Could this be a picture of the Earth and Moon from space? It certainly looks like it at first glance, with a cratered Moon standing off from planet Earth's lovely blue disk surrounded by a nurturing atmosphere. In fact, this view looks up into the dome of the ancient Pantheon in Rome. The Earth's blue disk is really the daytime sky with clouds seen through a nine meter diameter central opening in the dome. The circular opening, or oculus, was intended as the source of light for the building's interior. The Moon is actually direct sunlight streaming through the oculus onto the dome's inner ribbed structure. Historian Soeren Dalsgaard snapped the evocative picture in February and comments that for almost two thousand years the rays of the Sun have traced a steady path on the inside of the Pantheon's cupola. A testament to Roman architecture and engineering, the Pantheon's dome is said to symbolize the vault of the heavens.
Stars themselves can create huge and intricate dust sculptures from the dense and dark molecular clouds from which they are born. The tools the stars use to carve their detailed works are high energy light and fast stellar winds. The heat they generate evaporates the dark molecular dust as well as causing ambient hydrogen gas to disperse and glow red. Pictured above, a new open cluster of stars designated IC 1590 is nearing completion around the intricate interstellar mountain named NGC 281. The dust cloud NGC 281, dubbed the Pacman nebula because of its overall shape, is classified as a dense Bok Globule that lies about 10,000 light years distant.
Why is the belt of Orion surrounded by a bubble? Although glowing like an emission nebula, the origin of the bubble, known as Barnard's Loop, is currently unknown. Progenitor hypotheses include the winds from bright Orion stars and the supernovas of stars long gone. Barnard's Loop is too faint to be identified with the unaided eye. The nebula was discovered only in 1895 by E. E. Barnard on long duration film exposures. Orion's belt is seen as the three bright stars across the center of the image, the upper two noticeably blue. Just to the right of the lowest star in Orion's belt is a slight indentation in an emission nebula that, when seen at higher magnification, resolves into the Horsehead Nebula. To the right of the belt stars is the bright, famous, and photogenic Orion Nebula.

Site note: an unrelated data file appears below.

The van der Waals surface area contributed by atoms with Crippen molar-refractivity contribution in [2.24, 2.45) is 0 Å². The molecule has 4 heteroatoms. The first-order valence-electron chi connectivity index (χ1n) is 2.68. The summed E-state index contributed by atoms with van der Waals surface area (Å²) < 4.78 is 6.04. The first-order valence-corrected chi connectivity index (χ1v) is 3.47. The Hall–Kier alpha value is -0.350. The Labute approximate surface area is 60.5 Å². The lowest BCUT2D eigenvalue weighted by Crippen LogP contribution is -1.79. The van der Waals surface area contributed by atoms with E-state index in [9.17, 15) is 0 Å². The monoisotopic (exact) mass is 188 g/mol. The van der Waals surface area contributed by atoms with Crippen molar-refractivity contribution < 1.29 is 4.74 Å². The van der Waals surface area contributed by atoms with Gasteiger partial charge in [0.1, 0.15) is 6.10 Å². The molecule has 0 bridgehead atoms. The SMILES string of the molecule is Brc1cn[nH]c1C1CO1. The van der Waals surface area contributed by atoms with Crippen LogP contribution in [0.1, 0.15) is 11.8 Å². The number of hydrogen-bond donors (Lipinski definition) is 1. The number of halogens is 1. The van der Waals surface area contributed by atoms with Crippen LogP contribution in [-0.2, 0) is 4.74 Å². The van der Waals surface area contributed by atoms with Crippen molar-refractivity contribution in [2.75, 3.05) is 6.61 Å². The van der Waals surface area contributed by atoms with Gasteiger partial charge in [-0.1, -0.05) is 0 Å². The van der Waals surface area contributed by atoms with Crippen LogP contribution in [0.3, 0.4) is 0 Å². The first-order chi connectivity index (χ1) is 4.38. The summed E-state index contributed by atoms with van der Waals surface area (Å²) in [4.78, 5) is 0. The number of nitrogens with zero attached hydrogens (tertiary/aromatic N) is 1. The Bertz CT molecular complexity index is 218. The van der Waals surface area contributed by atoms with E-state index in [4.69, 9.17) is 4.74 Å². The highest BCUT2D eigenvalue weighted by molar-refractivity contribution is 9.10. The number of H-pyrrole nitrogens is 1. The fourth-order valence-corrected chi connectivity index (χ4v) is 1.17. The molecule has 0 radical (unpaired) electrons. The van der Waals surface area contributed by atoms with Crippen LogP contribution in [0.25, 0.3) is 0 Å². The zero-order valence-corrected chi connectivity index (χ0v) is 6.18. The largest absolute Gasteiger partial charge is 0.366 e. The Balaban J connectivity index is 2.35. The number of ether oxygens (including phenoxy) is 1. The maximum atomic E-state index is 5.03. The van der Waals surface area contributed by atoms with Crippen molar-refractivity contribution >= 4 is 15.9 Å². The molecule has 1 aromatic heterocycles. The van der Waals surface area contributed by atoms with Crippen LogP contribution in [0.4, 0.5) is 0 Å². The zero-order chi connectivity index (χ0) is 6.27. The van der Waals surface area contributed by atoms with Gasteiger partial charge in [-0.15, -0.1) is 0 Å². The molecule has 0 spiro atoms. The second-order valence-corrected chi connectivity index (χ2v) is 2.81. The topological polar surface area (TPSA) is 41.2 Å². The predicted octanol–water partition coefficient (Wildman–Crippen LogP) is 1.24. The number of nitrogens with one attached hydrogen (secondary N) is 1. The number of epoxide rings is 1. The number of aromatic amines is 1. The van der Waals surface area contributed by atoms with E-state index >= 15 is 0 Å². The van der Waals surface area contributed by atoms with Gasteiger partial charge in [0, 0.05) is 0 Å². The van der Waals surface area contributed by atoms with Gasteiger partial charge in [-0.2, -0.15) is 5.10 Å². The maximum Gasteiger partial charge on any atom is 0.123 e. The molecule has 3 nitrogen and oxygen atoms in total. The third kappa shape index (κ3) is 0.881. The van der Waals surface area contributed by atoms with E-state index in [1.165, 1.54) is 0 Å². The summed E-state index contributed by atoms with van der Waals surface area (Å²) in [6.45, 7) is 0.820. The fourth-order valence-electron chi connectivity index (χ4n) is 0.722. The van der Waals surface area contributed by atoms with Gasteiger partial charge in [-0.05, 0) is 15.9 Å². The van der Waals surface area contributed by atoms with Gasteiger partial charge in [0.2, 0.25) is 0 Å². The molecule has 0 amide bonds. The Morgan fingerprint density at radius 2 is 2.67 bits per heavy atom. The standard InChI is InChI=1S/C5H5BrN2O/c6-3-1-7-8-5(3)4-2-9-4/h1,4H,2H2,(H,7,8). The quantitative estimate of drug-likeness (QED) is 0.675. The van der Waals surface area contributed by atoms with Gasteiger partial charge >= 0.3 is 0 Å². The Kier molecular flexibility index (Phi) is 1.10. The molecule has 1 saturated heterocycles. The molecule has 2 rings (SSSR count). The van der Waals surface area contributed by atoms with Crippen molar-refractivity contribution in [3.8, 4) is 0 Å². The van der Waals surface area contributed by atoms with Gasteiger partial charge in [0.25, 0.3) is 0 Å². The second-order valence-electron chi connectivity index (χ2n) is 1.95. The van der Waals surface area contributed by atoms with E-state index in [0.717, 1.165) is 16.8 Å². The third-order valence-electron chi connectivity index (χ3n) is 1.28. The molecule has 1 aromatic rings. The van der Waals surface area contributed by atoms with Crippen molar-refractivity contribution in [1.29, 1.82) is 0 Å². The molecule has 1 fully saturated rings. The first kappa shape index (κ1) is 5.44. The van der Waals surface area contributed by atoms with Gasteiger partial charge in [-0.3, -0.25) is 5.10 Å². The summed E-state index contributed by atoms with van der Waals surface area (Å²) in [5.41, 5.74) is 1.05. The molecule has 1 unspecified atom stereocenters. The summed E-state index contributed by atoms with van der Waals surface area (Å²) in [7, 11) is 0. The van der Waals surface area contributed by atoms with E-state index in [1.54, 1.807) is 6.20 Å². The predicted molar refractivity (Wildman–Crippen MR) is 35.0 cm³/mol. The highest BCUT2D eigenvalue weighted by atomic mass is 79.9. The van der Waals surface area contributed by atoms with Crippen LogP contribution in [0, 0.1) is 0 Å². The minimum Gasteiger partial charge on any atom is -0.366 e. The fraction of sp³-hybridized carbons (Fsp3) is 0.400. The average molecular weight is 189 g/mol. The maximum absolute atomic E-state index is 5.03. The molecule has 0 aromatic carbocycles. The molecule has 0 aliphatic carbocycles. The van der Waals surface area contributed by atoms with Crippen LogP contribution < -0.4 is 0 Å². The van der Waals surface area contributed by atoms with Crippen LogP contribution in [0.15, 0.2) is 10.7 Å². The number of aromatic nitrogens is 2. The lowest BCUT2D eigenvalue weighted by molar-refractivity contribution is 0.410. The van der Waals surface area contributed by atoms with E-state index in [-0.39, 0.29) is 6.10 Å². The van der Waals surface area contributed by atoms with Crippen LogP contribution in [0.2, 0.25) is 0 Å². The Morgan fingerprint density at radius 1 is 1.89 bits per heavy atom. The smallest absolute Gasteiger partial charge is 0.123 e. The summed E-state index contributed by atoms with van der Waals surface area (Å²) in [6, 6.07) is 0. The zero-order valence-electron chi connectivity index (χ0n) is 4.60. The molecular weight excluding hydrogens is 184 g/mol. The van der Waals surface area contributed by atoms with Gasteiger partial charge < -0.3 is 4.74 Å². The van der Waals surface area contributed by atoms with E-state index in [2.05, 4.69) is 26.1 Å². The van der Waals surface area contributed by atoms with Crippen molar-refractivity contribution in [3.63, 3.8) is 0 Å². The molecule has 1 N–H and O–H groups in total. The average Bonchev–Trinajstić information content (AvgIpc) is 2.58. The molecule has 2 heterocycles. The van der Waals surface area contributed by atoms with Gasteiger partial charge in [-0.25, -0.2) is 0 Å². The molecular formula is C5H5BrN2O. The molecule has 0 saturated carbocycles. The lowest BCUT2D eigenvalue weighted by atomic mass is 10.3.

Comet Hale-Bopp, the Great Comet of 1997, was quite a sight. No comets of comparable brightness have graced the skies of Earth since then. During this next month, however, even besides the fleeting Comet Bradfield, two comets have a slight chance of rivaling Hale-Bopp and a good chance of putting on a memorable sky show. Unfortunately, most of the show will be confined to sky gazers in Earth's southern hemisphere. Both comets are already visible to the unaided eye from there. The first, Comet C/2002 T7 (LINEAR), should be at its best before dawn during the first weeks of May from the south. The second, Comet C/2001 Q4 (NEAT), should be visible in early May from all over the Earth. Both comets appear to be approaching the inner Solar System for the first time and so it is very hard to predict how bright each will become. In the above photograph taken 1997 April 6, Comet Hale-Bopp was imaged from the Indian Cove Campground in the Joshua Tree National Forest in California, USA. A flashlight was used to momentarily illuminate foreground rocks during this six minute exposure.
Because the Gum Nebula is the closest supernova remnant, it is actually hard to see. Spanning 40 degrees across the sky, the nebula is so large and faint it is easily lost in the din of a bright and complex background. The Gum Nebula, highlighted nicely in the above wide angle photograph, is so close that we are much nearer the front edge than the back edge, each measuring 450 and 1500 light years respectively. The complex nebula lies in the direction of the constellations of Puppis and Vela. Oddly, much remains unknown about the Gum Nebula, including the timing and even number of supernova explosions that formed it.
Few astronomical sights excite the imagination like the nearby stellar nursery known as the Orion Nebula. The Nebula's glowing gas surrounds hot young stars at the edge of an immense interstellar molecular cloud only 1,500 light-years away. This distinctively detailed image of the Orion Nebula was constructed using data from the 2 Micron All Sky Survey or 2MASS. Using telescopes in the Northern and Southern Hemispheres of planet Earth, the 2MASS project has mapped the entire sky in infrared light. The wavelength of infrared light is longer than visible light but more easily penetrates obscuring dust clouds. 2MASS cameras were sensitve to near infrared wavelengths around 2 microns or about 0.00008 inches. Visible light has a wavelength of about 0.00002 inches. Survey observations in three infrared bands were translated to blue, green, and red colors to produce this composite image.